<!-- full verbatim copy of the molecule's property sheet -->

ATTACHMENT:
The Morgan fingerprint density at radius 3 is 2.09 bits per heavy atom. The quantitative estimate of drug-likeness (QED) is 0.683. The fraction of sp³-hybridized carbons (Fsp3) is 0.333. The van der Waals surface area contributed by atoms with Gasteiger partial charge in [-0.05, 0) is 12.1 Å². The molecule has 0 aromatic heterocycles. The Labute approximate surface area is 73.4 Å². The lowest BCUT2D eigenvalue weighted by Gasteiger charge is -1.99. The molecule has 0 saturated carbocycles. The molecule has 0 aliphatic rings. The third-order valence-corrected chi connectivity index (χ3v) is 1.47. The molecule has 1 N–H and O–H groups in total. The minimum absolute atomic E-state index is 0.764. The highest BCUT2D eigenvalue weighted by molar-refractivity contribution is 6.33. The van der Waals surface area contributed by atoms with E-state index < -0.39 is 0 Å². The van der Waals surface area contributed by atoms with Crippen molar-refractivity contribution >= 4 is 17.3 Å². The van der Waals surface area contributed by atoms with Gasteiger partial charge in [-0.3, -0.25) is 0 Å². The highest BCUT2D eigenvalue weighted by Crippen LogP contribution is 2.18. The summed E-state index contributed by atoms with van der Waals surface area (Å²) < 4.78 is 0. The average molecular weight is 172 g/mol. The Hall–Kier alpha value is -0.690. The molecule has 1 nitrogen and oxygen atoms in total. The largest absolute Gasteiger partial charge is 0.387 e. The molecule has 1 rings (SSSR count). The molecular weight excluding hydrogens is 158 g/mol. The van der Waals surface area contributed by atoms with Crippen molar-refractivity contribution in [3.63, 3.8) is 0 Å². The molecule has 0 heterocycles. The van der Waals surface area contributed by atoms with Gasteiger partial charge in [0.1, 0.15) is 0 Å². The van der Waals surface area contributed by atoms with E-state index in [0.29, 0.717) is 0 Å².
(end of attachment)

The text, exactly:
The Morgan fingerprint density at radius 3 is 2.09 bits per heavy atom. The quantitative estimate of drug-likeness (QED) is 0.683. The fraction of sp³-hybridized carbons (Fsp3) is 0.333. The van der Waals surface area contributed by atoms with Gasteiger partial charge in [-0.05, 0) is 12.1 Å². The molecule has 0 aromatic heterocycles. The Labute approximate surface area is 73.4 Å². The lowest BCUT2D eigenvalue weighted by Gasteiger charge is -1.99. The molecule has 0 saturated carbocycles. The molecule has 0 aliphatic rings. The third-order valence-corrected chi connectivity index (χ3v) is 1.47. The molecule has 1 N–H and O–H groups in total. The minimum absolute atomic E-state index is 0.764. The highest BCUT2D eigenvalue weighted by molar-refractivity contribution is 6.33. The van der Waals surface area contributed by atoms with E-state index < -0.39 is 0 Å². The van der Waals surface area contributed by atoms with Crippen molar-refractivity contribution >= 4 is 17.3 Å². The van der Waals surface area contributed by atoms with Gasteiger partial charge in [-0.3, -0.25) is 0 Å². The highest BCUT2D eigenvalue weighted by Crippen LogP contribution is 2.18. The summed E-state index contributed by atoms with van der Waals surface area (Å²) < 4.78 is 0. The average molecular weight is 172 g/mol. The Hall–Kier alpha value is -0.690. The molecule has 1 nitrogen and oxygen atoms in total. The largest absolute Gasteiger partial charge is 0.387 e. The molecule has 1 rings (SSSR count). The molecular weight excluding hydrogens is 158 g/mol. The van der Waals surface area contributed by atoms with Crippen molar-refractivity contribution in [3.63, 3.8) is 0 Å². The molecule has 0 heterocycles. The van der Waals surface area contributed by atoms with Gasteiger partial charge in [0.1, 0.15) is 0 Å². The van der Waals surface area contributed by atoms with E-state index in [0.29, 0.717) is 0 Å².